The LO mechanism of action might be anti-inflammatory; the inhibitory response of the arachidonic acid inflammatory cascade has been proven to synthesize the non-inflammatory mediators PGE1 and TXA1 from ω-6 series by the action of COX1 on DGLA, which likely reduces the inflammation on the cornea, conjunctiva, and lacrimal glands; increases the production of tears; and improves the activity of caliciform cells, consequently causing an increase in the production of mucin. This increased mucin provides an improvement in the PTF quality, which leads to reduced tear evaporation in the aqueous portion of the eye [2, 4, 6, 7, 12]. In this study, LO topical instillation did not induce any ocular side effects, such as irritation, hyperemia, or discomfort. In addition, the concomitant use of LO orally and topically did not show benefits beyond a single route of administration. A hypothesis for this result is that an excess of ω-3 and ω-6 results in an improper ratio of these two EFAs. More pharmacokinetic and pharmacodynamic studies of oral LO and of LO in ocular topical formulations should be conducted to clarify these results. Therefore, we conclude that LO, orally and topically, was effective in treating experimentally induced KCS in rabbits, although combined oral and topical LO did not demonstrate additional benefits beyond those from a single route of administration.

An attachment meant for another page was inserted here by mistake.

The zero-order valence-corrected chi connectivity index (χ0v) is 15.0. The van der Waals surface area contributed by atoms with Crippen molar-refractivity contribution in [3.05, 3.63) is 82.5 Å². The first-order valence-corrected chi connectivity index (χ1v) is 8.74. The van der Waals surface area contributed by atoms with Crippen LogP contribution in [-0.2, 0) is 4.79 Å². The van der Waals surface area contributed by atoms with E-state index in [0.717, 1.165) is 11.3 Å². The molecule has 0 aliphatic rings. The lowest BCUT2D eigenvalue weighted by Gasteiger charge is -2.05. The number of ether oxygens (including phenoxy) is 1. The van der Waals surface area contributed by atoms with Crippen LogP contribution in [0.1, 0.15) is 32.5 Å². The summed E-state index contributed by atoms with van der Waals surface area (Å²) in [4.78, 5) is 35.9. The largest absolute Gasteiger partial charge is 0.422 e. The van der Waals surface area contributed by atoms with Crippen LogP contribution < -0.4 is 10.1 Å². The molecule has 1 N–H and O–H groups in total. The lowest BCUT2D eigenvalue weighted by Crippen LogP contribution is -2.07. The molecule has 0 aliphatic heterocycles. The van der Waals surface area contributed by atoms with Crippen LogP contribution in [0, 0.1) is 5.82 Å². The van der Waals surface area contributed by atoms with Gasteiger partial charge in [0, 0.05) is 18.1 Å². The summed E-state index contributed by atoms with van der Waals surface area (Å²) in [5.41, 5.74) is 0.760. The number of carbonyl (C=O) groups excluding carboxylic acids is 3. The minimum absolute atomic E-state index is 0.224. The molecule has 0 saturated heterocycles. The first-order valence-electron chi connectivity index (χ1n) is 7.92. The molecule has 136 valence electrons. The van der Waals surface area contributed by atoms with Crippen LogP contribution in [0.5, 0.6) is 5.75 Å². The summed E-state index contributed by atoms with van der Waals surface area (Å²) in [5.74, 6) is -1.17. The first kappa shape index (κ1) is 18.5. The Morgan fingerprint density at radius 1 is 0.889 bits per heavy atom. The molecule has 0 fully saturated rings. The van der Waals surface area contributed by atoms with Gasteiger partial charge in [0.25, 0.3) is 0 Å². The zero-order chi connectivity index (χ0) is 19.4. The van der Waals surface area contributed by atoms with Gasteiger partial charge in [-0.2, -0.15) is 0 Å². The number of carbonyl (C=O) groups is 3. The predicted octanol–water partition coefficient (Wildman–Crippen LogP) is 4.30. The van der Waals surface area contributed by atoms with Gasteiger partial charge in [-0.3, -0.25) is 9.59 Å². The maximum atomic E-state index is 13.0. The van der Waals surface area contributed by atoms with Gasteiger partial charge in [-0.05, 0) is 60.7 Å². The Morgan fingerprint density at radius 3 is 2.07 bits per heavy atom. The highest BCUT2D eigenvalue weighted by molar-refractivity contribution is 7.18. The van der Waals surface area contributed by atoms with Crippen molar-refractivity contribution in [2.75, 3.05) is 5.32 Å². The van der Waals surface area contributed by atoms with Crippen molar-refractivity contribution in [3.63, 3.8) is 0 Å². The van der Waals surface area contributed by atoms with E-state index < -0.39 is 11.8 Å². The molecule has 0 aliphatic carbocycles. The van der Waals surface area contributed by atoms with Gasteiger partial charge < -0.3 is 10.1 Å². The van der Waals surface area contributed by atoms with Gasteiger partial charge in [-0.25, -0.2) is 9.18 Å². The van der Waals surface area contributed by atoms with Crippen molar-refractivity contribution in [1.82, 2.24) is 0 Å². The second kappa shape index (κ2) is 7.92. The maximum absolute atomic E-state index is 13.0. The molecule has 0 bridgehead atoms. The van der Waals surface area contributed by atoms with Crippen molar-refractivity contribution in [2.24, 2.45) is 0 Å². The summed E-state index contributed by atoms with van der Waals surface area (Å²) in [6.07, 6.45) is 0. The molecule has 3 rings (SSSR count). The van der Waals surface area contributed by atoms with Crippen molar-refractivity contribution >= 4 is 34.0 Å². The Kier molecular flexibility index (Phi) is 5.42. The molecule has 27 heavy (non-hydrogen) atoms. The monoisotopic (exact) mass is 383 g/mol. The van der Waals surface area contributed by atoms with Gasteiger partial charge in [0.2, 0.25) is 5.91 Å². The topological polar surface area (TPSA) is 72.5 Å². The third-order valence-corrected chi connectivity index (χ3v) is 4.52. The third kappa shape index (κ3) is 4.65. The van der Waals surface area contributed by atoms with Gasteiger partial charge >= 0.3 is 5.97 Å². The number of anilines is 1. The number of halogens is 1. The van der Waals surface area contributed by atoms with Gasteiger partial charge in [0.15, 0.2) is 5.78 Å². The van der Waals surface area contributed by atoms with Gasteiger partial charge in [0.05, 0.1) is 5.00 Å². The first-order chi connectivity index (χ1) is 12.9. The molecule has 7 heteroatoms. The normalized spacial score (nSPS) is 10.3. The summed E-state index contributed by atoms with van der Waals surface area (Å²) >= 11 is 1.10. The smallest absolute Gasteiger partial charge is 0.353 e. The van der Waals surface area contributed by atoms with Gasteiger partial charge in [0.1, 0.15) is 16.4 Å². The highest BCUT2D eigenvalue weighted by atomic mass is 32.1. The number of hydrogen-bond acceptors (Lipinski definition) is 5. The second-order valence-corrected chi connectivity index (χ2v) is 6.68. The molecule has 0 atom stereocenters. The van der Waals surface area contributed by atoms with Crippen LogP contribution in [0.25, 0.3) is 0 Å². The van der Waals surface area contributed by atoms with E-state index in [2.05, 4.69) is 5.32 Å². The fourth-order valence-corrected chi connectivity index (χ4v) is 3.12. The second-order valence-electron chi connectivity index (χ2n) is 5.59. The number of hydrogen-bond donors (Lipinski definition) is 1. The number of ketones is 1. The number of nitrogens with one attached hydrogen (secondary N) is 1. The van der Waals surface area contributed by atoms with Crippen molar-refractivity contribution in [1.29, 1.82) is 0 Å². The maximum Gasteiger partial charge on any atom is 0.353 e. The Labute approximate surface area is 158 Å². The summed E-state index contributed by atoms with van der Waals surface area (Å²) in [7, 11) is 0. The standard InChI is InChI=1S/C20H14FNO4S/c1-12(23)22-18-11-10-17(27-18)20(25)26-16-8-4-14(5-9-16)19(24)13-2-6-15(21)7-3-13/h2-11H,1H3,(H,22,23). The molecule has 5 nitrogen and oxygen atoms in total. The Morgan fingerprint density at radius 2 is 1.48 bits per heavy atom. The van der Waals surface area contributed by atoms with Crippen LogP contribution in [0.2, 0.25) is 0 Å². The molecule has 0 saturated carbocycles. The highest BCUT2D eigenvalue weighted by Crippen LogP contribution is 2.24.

We would like to thank the Post-Graduate Program in Animal Science of UNOESTE for the financial support and the Laboratory Ophthalmos-SP for the donation of some of the materials necessary for the execution of the experiment.

Authors’ Affiliations

Post-Graduate Program in Animal Science, University of Oeste Paulista (UNOESTE), São Paulo, Brazil
Department of Anatomy Pathology, University of Oeste Paulista (UNOESTE), São Paulo, Brazil
Department of Small Animal Surgery, University of Oeste Paulista (UNOESTE), São Paulo, Brazil
Faculty of Veterinary, University of Oeste Paulista (UNOESTE), São Paulo, Brazil
Veterinary Hospital, University of Oeste Paulista (UNOESTE), São Paulo, Brazil
Department of Small Animal Medicine, University of Oeste Paulista (UNOESTE), São Paulo, Brazil


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© Neves et al.; licensee Springer. 2013